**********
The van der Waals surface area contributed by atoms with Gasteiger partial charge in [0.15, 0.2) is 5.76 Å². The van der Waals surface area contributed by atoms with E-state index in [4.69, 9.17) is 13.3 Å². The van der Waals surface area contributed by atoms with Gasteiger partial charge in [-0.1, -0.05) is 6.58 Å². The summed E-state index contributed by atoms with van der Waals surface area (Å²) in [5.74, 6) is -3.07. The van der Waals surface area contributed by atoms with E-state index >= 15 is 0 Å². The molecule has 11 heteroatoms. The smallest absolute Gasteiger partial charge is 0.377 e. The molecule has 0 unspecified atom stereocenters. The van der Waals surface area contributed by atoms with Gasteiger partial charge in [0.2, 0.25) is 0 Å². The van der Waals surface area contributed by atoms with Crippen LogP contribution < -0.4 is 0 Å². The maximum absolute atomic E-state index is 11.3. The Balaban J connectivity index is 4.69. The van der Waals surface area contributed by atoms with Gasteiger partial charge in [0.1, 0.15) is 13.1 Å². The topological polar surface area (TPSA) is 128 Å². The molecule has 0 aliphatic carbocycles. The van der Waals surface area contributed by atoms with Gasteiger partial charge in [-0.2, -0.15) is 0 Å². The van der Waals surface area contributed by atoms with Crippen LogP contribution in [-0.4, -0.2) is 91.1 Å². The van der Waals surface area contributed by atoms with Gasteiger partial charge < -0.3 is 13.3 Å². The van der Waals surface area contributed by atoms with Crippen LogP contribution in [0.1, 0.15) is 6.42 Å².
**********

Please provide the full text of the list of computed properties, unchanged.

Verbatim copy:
The van der Waals surface area contributed by atoms with Gasteiger partial charge in [0.15, 0.2) is 5.76 Å². The van der Waals surface area contributed by atoms with E-state index in [4.69, 9.17) is 13.3 Å². The van der Waals surface area contributed by atoms with Gasteiger partial charge in [-0.1, -0.05) is 6.58 Å². The summed E-state index contributed by atoms with van der Waals surface area (Å²) in [5.74, 6) is -3.07. The van der Waals surface area contributed by atoms with E-state index >= 15 is 0 Å². The molecule has 11 heteroatoms. The smallest absolute Gasteiger partial charge is 0.377 e. The molecule has 0 unspecified atom stereocenters. The van der Waals surface area contributed by atoms with Gasteiger partial charge in [0.2, 0.25) is 0 Å². The van der Waals surface area contributed by atoms with Crippen LogP contribution < -0.4 is 0 Å². The maximum absolute atomic E-state index is 11.3. The Balaban J connectivity index is 4.69. The van der Waals surface area contributed by atoms with Gasteiger partial charge in [0.1, 0.15) is 13.1 Å². The topological polar surface area (TPSA) is 128 Å². The molecule has 0 aliphatic carbocycles. The van der Waals surface area contributed by atoms with Gasteiger partial charge in [-0.2, -0.15) is 0 Å². The van der Waals surface area contributed by atoms with Crippen LogP contribution in [-0.4, -0.2) is 91.1 Å². The van der Waals surface area contributed by atoms with Gasteiger partial charge < -0.3 is 13.3 Å². The van der Waals surface area contributed by atoms with Crippen LogP contribution in [0.1, 0.15) is 6.42 Å².